No podcast this week. Instead some ponderings about where stories originate.
When I read about other writer’s childhoods, and about how many took refuge in books, the written word, I have such mixed emotions. Jealousy, shame, hunger, loneliness, envy, sadness. Hard, pointy, sharp feelings.
There weren’t many books in my house when I was a child. There were some; two shelves, to be precise, on a small black bookcase at the end of the hallway, between my parents bedroom and the one my sisters and I shared. Most of the bottom shelf was taken up by a set of thin, illustrated encyclopedias that I could never bring myself to read, but I spent many hours studying the pictures of ancient civilizations.
The sentences in most books seemed to be in a language that my anxious mind could not decode. I could read words, but I couldn’t settle into sentences, couldn’t rest in or even access the thoughts and ideas behind stories. Things inside me were churning, but I didn’t know that then. The churning was my normal, so I never named it churning—it just was what I was.
And so when I retreated, found refuge, which I often did, it was not to books; it was to my imagination. I’d fashion tent houses from a thin bedspread flung across the porch and front steps, clipping the blanket to the black wrought-iron railings with clothespins. One particular old cotton bedspread, the kind with little upraised tufts that I’ve since learned is called chenille, was the best. When the sun shone through it, the world underneath blushed warm, glowing peach.
In winter, stuck indoors, I’d wrap big bath towels around my head. Sometimes the towel was long, blonde hair, like Rapunzel (I did have one book of fairy tales, retold in a friendly way “for modern children”); other times the loopy terrycloth was a high steeple Medieval headdress, which I’d seen in a picture and was captivated by. I’d dance in the living room, carefully balancing the heavy towel so it wouldn’t unravel as I waltzed with an imaginary Disney-style prince in front of the TV where figure skaters leapt and spun and sent blue and white flashes onto the walls of my royal ballroom. Outside the big picture window, snowflakes gathered on the blue spruce and dusk fell.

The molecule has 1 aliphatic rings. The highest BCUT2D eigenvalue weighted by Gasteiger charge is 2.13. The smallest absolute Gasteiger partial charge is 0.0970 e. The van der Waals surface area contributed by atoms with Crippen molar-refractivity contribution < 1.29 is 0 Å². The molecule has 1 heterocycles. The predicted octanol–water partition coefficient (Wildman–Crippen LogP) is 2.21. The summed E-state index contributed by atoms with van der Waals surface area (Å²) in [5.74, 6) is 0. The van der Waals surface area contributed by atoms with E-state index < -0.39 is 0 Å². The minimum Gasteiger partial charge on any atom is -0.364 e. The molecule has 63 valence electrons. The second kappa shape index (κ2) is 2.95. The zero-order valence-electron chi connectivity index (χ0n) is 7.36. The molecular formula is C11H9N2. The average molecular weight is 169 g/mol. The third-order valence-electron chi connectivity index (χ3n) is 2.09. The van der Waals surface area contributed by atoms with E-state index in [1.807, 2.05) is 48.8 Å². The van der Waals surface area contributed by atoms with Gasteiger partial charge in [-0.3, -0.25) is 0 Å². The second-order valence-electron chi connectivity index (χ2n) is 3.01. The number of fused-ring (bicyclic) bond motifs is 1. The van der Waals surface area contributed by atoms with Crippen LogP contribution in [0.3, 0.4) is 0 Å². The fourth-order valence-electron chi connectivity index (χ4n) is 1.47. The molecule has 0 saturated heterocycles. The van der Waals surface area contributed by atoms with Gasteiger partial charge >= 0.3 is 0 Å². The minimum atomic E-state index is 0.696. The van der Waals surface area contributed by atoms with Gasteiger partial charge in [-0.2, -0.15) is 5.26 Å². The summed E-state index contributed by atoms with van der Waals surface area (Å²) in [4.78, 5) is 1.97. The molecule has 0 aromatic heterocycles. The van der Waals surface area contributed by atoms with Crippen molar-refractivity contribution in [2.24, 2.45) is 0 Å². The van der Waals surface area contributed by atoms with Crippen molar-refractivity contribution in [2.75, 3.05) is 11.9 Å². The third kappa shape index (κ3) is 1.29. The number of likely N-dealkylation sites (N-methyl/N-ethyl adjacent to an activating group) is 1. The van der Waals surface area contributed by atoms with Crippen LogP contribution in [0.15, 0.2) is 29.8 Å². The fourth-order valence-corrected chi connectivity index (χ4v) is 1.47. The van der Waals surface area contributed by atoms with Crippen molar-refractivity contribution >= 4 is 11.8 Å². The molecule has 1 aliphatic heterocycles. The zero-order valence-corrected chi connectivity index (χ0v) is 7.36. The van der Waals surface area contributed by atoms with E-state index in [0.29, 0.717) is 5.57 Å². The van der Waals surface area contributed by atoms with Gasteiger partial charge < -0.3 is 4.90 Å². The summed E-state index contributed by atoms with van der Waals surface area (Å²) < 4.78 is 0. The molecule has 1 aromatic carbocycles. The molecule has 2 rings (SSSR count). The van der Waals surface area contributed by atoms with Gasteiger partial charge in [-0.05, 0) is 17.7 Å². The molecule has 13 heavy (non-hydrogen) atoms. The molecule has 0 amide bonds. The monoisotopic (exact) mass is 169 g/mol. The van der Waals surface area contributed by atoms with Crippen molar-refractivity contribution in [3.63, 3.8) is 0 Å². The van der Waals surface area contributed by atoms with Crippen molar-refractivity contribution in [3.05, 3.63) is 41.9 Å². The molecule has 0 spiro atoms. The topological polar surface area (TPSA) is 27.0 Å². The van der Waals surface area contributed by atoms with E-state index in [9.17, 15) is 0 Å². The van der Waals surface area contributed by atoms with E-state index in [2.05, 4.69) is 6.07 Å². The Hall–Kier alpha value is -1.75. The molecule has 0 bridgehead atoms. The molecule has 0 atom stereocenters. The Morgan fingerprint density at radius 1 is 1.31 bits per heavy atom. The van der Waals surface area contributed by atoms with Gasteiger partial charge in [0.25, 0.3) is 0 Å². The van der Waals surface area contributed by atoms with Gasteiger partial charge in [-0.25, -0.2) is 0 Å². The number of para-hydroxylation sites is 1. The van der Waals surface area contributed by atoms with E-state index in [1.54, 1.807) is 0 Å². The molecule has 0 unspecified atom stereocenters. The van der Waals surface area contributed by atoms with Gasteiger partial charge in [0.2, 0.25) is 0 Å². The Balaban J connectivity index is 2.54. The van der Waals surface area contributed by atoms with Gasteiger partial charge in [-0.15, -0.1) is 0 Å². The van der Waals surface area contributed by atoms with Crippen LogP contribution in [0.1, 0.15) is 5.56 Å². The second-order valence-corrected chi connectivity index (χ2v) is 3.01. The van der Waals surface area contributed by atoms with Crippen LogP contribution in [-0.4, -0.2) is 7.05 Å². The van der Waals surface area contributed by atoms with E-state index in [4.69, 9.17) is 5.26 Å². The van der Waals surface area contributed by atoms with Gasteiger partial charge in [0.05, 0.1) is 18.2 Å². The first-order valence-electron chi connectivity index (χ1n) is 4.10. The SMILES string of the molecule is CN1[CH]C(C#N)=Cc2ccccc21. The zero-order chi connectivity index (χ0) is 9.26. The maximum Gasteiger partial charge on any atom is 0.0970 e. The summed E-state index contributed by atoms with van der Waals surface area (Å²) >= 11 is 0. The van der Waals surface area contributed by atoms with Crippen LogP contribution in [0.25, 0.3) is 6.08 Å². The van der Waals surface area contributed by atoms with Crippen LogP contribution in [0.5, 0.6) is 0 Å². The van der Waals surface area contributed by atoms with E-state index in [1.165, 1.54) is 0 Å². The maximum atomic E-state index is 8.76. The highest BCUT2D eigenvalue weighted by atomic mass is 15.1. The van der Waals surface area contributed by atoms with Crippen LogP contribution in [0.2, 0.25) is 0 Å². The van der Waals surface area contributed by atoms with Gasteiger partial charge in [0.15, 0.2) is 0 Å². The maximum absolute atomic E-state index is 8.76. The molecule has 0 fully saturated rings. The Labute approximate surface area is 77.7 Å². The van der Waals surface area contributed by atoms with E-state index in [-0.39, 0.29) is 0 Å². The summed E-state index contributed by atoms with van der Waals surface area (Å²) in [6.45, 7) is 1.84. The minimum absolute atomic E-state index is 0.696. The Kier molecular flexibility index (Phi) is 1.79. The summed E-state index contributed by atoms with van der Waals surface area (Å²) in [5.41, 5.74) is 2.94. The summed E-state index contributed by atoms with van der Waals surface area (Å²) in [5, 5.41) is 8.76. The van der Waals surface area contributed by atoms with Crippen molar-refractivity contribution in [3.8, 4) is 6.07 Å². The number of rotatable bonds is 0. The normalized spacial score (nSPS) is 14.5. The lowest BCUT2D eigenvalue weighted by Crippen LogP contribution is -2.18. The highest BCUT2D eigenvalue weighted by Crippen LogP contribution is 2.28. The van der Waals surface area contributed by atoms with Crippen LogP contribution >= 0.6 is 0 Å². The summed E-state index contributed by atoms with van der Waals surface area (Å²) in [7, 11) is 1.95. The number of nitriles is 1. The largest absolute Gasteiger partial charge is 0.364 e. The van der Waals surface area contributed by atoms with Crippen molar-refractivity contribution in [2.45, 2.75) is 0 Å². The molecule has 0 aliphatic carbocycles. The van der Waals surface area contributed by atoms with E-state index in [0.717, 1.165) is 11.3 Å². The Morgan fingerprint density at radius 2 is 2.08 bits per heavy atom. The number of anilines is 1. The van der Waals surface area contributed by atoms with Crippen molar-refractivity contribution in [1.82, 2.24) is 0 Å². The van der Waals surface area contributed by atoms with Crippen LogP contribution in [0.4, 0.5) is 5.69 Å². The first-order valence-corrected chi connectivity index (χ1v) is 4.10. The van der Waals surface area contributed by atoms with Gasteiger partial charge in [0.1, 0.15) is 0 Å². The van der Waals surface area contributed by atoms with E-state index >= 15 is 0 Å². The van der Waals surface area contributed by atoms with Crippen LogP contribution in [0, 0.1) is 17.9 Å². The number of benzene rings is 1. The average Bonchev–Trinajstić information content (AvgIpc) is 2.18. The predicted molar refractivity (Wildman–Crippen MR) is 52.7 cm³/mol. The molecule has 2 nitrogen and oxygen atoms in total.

I did not read for pleasure until a few Nancy Drews, Dorothy Parkers and finally Anne of Green Gables came my way. The latter captivated me. Changed me. But the reading habit did not stick. Occasionally, I’d wander the aisles of the local library, which was a long drive from my house, but the French-speaking librarians were unhelpful, even unfriendly (those were the Rene Levesque days in Quebec) and I was overwhelmed by the choices. I had no clue what to touch and what not to touch. It was scary.
There were no bookstores anywhere that I knew of and no money for books if there had been.
So I came very late to books and that is okay, I think, though it has made for a particularly long and difficult journey to this place I am now, where words are finally a refuge of sorts. All along, I have slowly gathered the tools to understand and to express—or strive to, it’s always striving to understand and express—the complexity of human existence, human emotion. Words are my tools to mine that long childhood and beyond it, too.
Beyond it, I say, because what has surprised me in all of this is that when I write, story threads to which I do not remember being exposed emerge from within—the darker myths and fairy tales, the ancient feminine, the magic, the archetypes. They arrive unbidden, which encourages and truly fascinates me. It leads me to trust the unseen, believe that the stories are there, shared among us all, in a Jungian way, in a collective unconscious that is not contained in any one story or book or body. Stories that connect us, frizzing sparks of electrons speeding along a wire suspended. Words that are more than language, but an ancient rumbling of stars in darkness, light from a long way off that’s also within.
Perhaps you feel it, too? A feeling that starts a little lower than your anatomical heart, rising from that place, rolling through your chest and catching in your throat, then bubbling up in words that you didn’t know you knew.
Imagine that. I do.